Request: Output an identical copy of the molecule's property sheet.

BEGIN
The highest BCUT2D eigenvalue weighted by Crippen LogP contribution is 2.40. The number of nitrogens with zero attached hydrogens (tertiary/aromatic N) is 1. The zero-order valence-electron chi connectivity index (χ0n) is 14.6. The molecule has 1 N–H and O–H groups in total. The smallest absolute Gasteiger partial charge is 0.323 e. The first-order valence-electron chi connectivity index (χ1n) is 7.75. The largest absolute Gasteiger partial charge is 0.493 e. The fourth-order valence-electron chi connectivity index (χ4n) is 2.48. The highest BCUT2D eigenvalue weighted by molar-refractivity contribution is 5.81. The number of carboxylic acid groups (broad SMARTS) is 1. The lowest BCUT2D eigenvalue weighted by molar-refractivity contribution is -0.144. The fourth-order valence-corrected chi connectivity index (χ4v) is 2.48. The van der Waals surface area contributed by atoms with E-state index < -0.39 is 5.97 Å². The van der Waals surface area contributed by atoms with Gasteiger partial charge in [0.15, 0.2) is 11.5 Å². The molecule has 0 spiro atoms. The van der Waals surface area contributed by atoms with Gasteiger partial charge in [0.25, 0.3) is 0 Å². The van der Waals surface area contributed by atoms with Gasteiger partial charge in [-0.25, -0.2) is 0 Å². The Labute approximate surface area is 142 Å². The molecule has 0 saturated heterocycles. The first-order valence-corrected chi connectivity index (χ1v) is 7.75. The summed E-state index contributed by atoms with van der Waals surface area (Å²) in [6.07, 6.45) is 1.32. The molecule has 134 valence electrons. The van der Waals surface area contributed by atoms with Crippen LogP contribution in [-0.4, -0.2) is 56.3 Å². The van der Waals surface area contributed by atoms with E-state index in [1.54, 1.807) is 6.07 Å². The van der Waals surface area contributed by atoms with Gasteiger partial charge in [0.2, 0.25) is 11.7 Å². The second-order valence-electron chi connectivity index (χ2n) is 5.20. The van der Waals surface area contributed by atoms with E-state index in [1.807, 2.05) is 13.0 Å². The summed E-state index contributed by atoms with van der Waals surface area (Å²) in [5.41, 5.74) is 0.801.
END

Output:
The highest BCUT2D eigenvalue weighted by Crippen LogP contribution is 2.40. The number of nitrogens with zero attached hydrogens (tertiary/aromatic N) is 1. The zero-order valence-electron chi connectivity index (χ0n) is 14.6. The molecule has 1 N–H and O–H groups in total. The smallest absolute Gasteiger partial charge is 0.323 e. The first-order valence-electron chi connectivity index (χ1n) is 7.75. The largest absolute Gasteiger partial charge is 0.493 e. The fourth-order valence-electron chi connectivity index (χ4n) is 2.48. The highest BCUT2D eigenvalue weighted by molar-refractivity contribution is 5.81. The number of carboxylic acid groups (broad SMARTS) is 1. The lowest BCUT2D eigenvalue weighted by molar-refractivity contribution is -0.144. The fourth-order valence-corrected chi connectivity index (χ4v) is 2.48. The van der Waals surface area contributed by atoms with E-state index < -0.39 is 5.97 Å². The van der Waals surface area contributed by atoms with Gasteiger partial charge in [0.15, 0.2) is 11.5 Å². The molecule has 0 spiro atoms. The van der Waals surface area contributed by atoms with Gasteiger partial charge in [0.25, 0.3) is 0 Å². The van der Waals surface area contributed by atoms with Gasteiger partial charge in [-0.25, -0.2) is 0 Å². The Labute approximate surface area is 142 Å². The molecule has 0 saturated heterocycles. The first-order valence-corrected chi connectivity index (χ1v) is 7.75. The summed E-state index contributed by atoms with van der Waals surface area (Å²) in [6.07, 6.45) is 1.32. The molecule has 134 valence electrons. The van der Waals surface area contributed by atoms with Crippen LogP contribution in [-0.4, -0.2) is 56.3 Å². The van der Waals surface area contributed by atoms with E-state index in [1.54, 1.807) is 6.07 Å². The van der Waals surface area contributed by atoms with Gasteiger partial charge in [0.2, 0.25) is 11.7 Å². The second-order valence-electron chi connectivity index (χ2n) is 5.20. The van der Waals surface area contributed by atoms with E-state index in [1.807, 2.05) is 13.0 Å². The summed E-state index contributed by atoms with van der Waals surface area (Å²) in [5.41, 5.74) is 0.801.